Woman chooses shoes. Close up female legs, trendy leather white and black boots with rivets

Style guides are essential tools for nonprofit communicators. They convey the “rules” for everything from whether you use the serial or Oxford comma, to how you punctuate abbreviations like a.m. and p.m. to what words you use to describe certain groups of people (seniors, elderly, older people, etc.) and more. And that’s just on the language side. Style guides also cover logo use, colors, fonts, etc.

All of that is easy enough.

Where nonprofit communicators often need the most help is in finding ways to convey writing style, tone, and voice in their style guides.

Here are a few ideas to get you started and all of these can work together in various combinations.

Words from Your Branding or Values Exercises

If you have recently participated in any mission/values conversations or branding or re-branding exercises, you very likely worked with a list of adjectives that described your organization and that did not. You can use these words as a starting point. (“Our voice is bold but never showy.”)

Reading Comprehension Level

If you are struggling to edit language that seems much too complicated for your target audience, using a reading comprehension tool can be a lifesaver. Instead of you and your writers arguing over each and every long sentence or all of the jargon, ask the writer to use a tool that assigns a grade level to the copy. (“Aim for an 8th-grade reading level.”)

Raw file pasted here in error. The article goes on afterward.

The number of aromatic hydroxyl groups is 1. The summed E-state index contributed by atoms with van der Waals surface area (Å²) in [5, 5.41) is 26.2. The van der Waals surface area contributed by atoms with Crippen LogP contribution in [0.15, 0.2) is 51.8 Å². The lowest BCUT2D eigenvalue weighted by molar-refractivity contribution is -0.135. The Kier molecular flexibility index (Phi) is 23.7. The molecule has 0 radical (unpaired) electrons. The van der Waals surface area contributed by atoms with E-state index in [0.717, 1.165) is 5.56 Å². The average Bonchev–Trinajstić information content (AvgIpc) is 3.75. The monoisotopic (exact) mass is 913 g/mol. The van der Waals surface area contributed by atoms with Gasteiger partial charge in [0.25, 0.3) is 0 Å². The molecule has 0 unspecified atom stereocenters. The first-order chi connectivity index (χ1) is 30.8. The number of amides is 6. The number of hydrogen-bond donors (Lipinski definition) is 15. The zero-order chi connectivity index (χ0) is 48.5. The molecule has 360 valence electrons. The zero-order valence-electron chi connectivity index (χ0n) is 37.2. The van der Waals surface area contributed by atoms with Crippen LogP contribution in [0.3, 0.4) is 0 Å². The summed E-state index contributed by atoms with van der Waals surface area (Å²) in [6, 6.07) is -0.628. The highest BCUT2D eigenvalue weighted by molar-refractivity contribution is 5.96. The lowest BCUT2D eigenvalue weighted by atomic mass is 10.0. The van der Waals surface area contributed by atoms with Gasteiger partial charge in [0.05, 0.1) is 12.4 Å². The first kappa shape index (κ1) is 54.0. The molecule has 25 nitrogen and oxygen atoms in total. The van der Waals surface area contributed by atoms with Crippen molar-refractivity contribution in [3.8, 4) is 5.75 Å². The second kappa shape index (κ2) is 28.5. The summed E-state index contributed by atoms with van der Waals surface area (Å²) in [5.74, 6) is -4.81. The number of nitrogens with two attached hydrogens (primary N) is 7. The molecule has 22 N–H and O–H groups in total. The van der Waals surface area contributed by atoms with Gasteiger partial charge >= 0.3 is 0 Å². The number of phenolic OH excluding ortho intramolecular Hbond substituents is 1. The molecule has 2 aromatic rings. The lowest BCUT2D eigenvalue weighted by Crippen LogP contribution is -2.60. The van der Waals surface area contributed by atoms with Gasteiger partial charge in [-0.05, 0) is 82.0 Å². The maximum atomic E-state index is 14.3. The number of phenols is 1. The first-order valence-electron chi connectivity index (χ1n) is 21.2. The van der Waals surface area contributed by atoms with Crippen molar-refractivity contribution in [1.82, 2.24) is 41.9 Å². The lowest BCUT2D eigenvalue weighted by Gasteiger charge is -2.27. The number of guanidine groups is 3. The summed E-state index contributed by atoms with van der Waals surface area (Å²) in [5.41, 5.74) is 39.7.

There are different tools for this task, many already built into your favorite word processors or review tools. Find one that you like best and ask everyone to use the same tool for consistency and a common ranking scale (e.g. Flesch Kincaid Reading Ease, Flesch Kincaid Grade Level, Gunning Fog Score, SMOG Index, etc.).

Articulating the Vibe

You can also expand on your brand or values words by elaborating on what those words mean in the content of communications language choices. (“While we may be leaders, avoid the nuance of ‘being the best’ or disparaging others.”) Take each of your brand words and then explain what that means you should do and also what you shouldn’t do as a content creator.

Give Explicit Examples – Good/Bad, Do/Don’t

This is what think is actually most helpful to others. Give them explicit examples.

Here’s an example from charity: water . . .

These approaches combined with ongoing training and coaching will get your writers closer to your desired voice, style, and tone over time. It’s a process! Prepare for it to take awhile, but use these tips to support you.